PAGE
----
Crime and fear of crime, bad schools, higher taxes, lost jobs and fear of lost jobs, old grudges, apathy, suburban (or urban) opposition, political cowardice, the "King Willie" factor, questionable "efficiencies" -- any one of those could sink it.
There's another problem that is not so obvious. In his state of the city speech, Mayor Willie Herenton urged residents of Memphis and Shelby County -- black and white, rich and poor, urban and suburban -- to pull together for their common good. But the prevailing spirit for at least the last 25 years in Memphis has been anything but "all for one and one for all."
It has been just the opposite. It is the spirit of isolation, not consolidation. Consider:
Me and mine first, as evidenced by all the elected and appointed officials who, legally and illegally, gamed the system and padded their paychecks.
Self-segregation in schools, churches, and even sporting events and entertainment has replaced legal segregation.
Gated communities from South Memphis to South Bluffs to Southwind.
"Special" taxing districts or TIFs that get dedicated tax streams that would otherwise go into the general fund.
"Special" tourism development zones or TDZs around FedExForum, Graceland, the convention center, and Liberty Bowl Memorial Stadium that, when implemented, further erode the general tax fund unless they attract new money.
"Special" incentives in the form of tax freezes given to businesses that promise investment and new jobs, whether they actually deliver them or not. These also erode the tax base. No other city in Tennessee grants nearly as many of these as Memphis does.
"Special" boards and commissions like the Riverfront Development Corporation (RDC) and Center City Commission (CCC) that are narrowly focused to develop and oversee choice pieces of downtown Memphis.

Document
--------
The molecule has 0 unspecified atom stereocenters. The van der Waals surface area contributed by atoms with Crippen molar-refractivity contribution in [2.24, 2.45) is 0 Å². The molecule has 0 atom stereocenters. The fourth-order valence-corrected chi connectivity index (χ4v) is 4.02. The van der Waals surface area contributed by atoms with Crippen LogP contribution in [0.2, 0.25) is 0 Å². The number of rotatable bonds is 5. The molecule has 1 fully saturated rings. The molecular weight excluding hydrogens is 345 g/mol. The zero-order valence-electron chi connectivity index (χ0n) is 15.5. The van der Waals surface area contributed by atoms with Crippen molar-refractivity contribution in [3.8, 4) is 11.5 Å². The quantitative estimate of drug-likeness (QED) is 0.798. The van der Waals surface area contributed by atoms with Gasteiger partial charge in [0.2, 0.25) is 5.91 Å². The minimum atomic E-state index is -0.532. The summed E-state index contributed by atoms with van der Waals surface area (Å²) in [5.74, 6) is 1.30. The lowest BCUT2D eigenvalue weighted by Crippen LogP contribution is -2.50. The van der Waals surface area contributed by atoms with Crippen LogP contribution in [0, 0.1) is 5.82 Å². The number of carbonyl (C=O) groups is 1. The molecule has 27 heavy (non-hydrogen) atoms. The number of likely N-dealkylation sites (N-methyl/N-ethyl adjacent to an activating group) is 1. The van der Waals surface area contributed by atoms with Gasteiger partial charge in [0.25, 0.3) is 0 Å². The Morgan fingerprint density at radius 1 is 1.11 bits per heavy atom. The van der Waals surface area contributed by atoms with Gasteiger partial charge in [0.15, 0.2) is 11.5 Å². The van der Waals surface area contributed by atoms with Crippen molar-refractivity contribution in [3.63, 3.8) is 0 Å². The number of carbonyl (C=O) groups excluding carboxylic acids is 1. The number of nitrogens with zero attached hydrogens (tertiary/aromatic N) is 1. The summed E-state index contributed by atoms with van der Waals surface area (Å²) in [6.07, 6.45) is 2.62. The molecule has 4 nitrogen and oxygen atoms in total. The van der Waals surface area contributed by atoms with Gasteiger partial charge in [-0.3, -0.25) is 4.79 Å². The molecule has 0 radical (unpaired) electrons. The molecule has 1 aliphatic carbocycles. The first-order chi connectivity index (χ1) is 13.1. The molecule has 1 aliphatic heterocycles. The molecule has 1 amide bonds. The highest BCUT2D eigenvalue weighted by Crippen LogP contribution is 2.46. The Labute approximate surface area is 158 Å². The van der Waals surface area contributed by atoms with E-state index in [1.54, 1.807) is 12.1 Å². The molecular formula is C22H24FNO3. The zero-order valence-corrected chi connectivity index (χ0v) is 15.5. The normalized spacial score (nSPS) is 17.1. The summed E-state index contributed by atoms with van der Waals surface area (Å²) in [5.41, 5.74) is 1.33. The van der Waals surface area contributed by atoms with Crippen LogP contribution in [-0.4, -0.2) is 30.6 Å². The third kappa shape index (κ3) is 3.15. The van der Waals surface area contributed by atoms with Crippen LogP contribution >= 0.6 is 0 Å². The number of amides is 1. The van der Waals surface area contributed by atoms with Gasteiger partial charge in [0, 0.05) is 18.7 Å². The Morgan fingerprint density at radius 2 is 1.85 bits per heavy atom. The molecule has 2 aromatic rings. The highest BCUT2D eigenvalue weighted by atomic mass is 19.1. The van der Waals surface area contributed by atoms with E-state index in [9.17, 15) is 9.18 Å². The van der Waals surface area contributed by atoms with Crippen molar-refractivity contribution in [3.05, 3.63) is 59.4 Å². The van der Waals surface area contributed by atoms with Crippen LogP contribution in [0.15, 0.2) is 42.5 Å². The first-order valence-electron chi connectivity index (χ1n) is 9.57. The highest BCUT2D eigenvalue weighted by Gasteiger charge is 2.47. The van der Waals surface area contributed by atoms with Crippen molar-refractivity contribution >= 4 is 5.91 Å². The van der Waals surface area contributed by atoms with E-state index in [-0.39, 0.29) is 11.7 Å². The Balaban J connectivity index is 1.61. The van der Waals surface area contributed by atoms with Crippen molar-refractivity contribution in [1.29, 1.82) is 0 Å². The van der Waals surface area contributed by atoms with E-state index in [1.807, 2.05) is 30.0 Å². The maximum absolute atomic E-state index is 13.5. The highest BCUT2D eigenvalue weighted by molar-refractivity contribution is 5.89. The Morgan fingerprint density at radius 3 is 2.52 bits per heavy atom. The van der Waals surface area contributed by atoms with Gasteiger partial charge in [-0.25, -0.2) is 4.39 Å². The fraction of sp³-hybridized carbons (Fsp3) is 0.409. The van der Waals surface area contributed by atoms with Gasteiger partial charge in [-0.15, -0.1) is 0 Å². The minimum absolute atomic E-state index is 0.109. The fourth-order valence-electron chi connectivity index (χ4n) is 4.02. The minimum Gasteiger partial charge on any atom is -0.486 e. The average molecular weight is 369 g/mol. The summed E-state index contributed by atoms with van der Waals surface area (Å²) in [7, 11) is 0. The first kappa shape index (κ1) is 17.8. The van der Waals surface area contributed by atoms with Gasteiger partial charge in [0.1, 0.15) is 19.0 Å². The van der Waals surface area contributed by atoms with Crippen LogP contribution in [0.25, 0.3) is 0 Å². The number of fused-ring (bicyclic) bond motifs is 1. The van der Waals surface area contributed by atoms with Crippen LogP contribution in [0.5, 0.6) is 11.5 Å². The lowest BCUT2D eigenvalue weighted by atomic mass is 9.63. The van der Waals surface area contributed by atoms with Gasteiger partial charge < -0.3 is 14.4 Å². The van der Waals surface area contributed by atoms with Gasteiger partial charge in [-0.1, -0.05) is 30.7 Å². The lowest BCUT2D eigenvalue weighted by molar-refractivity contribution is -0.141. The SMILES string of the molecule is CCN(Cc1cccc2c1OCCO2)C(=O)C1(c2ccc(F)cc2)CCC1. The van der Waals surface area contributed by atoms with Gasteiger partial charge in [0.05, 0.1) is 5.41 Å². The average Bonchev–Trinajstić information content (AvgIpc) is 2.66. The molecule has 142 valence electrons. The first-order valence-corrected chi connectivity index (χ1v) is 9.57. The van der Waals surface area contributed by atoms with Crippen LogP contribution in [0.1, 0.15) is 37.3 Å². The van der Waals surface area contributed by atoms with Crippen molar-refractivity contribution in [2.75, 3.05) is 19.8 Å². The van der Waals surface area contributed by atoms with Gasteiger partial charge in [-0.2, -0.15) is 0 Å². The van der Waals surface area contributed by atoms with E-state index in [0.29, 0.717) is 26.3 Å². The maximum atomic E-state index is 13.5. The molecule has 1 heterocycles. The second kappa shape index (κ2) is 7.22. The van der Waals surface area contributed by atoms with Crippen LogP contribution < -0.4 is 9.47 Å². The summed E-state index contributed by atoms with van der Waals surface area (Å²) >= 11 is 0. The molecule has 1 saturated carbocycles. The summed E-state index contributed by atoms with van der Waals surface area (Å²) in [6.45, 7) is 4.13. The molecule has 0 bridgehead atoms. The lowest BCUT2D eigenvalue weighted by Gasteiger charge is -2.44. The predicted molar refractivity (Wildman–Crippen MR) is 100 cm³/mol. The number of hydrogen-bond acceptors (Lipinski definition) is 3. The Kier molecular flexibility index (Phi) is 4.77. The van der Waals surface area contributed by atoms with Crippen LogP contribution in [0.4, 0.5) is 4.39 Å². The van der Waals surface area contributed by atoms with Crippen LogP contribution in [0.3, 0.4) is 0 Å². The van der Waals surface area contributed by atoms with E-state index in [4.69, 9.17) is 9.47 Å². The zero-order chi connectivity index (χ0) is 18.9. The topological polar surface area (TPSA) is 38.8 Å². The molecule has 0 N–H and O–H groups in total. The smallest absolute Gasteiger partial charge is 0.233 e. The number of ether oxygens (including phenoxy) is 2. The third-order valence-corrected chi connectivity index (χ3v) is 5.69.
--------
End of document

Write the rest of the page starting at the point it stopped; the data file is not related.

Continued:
"Special" building authorities for big projects like FedExForum.
Selective annexation of Cordova, Countrywood, and Hickory Hill which didn't mobilize opposition quickly or effectively enough, while savvier, wealthier, and more politically powerful areas like Southwind and Southeast Shelby County got a reprieve.
As a reporter covering government, this is the biggest change I have seen in Memphis since I moved here in 1982. Not only are city and county government often not in synch, the elected officials in both governments have willingly given away much of their authority in the name of expedience and efficiency.
The pay has gone up 300 to 500 percent but the job description has shrunk. The City Council and County Commission, which theoretically represent all city and county residents, are often not where the action is any more, or at least not to the extent they once were. To attempt to effectively cover "government" nowadays means to go to meetings or keep tabs on the Sports Authority, RDC, PBA, CCC, CVB, MLGW, Industrial Development Board, Agricenter, Airport Authority, and various nonprofits.
They're all in their own, often isolated worlds, sometimes for better and sometimes worse. They come to the mayors or council members and commissioners when they need a fix, and if they can do it quietly and out of the public eye, so much the better.
Obviously, in a city of 675,000 people and a county of more than 850,000 people, there's something to be said for specialization, and maybe a lot. If you want to run an airport, build a FedExForum on a schedule, or attract the big convention of square-dancers, you need focus and partners from the private sector.
But there's a price for all of this specialization, and it's not just the bruised egos and additional bureaucracies and lost taxes. It's the loss of community and the idea that were all in this together. As citizens and elected officials in Memphis and Shelby County, we reap what we sow. And what we have sown are the seeds of separation and isolation, not consolidation.